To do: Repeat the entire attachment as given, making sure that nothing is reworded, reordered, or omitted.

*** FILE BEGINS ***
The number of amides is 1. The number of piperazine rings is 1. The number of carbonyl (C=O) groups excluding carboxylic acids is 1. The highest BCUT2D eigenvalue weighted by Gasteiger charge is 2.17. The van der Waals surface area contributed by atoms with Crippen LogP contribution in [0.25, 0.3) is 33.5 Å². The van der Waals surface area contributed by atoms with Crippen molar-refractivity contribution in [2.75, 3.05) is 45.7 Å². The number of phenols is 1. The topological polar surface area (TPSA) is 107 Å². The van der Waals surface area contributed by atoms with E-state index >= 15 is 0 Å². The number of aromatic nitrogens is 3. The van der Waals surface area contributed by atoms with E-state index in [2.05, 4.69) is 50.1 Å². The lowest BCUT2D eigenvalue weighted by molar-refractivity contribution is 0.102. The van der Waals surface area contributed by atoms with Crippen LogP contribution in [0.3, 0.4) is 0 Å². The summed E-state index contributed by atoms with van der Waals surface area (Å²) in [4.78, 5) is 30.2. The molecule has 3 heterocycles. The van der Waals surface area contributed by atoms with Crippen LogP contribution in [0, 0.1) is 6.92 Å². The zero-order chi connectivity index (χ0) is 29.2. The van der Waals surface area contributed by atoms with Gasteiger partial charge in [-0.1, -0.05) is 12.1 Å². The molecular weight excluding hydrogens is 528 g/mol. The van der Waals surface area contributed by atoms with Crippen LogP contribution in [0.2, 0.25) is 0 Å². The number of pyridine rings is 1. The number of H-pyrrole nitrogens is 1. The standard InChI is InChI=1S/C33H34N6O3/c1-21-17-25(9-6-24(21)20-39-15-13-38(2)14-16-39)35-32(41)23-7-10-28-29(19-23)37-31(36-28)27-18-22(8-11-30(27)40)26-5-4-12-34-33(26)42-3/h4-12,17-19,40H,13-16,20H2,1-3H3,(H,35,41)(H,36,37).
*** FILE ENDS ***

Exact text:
The number of amides is 1. The number of piperazine rings is 1. The number of carbonyl (C=O) groups excluding carboxylic acids is 1. The highest BCUT2D eigenvalue weighted by Gasteiger charge is 2.17. The van der Waals surface area contributed by atoms with Crippen LogP contribution in [0.25, 0.3) is 33.5 Å². The van der Waals surface area contributed by atoms with Crippen molar-refractivity contribution in [2.75, 3.05) is 45.7 Å². The number of phenols is 1. The topological polar surface area (TPSA) is 107 Å². The van der Waals surface area contributed by atoms with E-state index >= 15 is 0 Å². The number of aromatic nitrogens is 3. The van der Waals surface area contributed by atoms with E-state index in [2.05, 4.69) is 50.1 Å². The lowest BCUT2D eigenvalue weighted by molar-refractivity contribution is 0.102. The van der Waals surface area contributed by atoms with Crippen LogP contribution in [0.3, 0.4) is 0 Å². The summed E-state index contributed by atoms with van der Waals surface area (Å²) in [4.78, 5) is 30.2. The molecule has 3 heterocycles. The van der Waals surface area contributed by atoms with Crippen LogP contribution in [0, 0.1) is 6.92 Å². The zero-order chi connectivity index (χ0) is 29.2. The van der Waals surface area contributed by atoms with Gasteiger partial charge in [-0.1, -0.05) is 12.1 Å². The molecular weight excluding hydrogens is 528 g/mol. The van der Waals surface area contributed by atoms with Crippen LogP contribution in [0.2, 0.25) is 0 Å². The number of pyridine rings is 1. The number of H-pyrrole nitrogens is 1. The standard InChI is InChI=1S/C33H34N6O3/c1-21-17-25(9-6-24(21)20-39-15-13-38(2)14-16-39)35-32(41)23-7-10-28-29(19-23)37-31(36-28)27-18-22(8-11-30(27)40)26-5-4-12-34-33(26)42-3/h4-12,17-19,40H,13-16,20H2,1-3H3,(H,35,41)(H,36,37).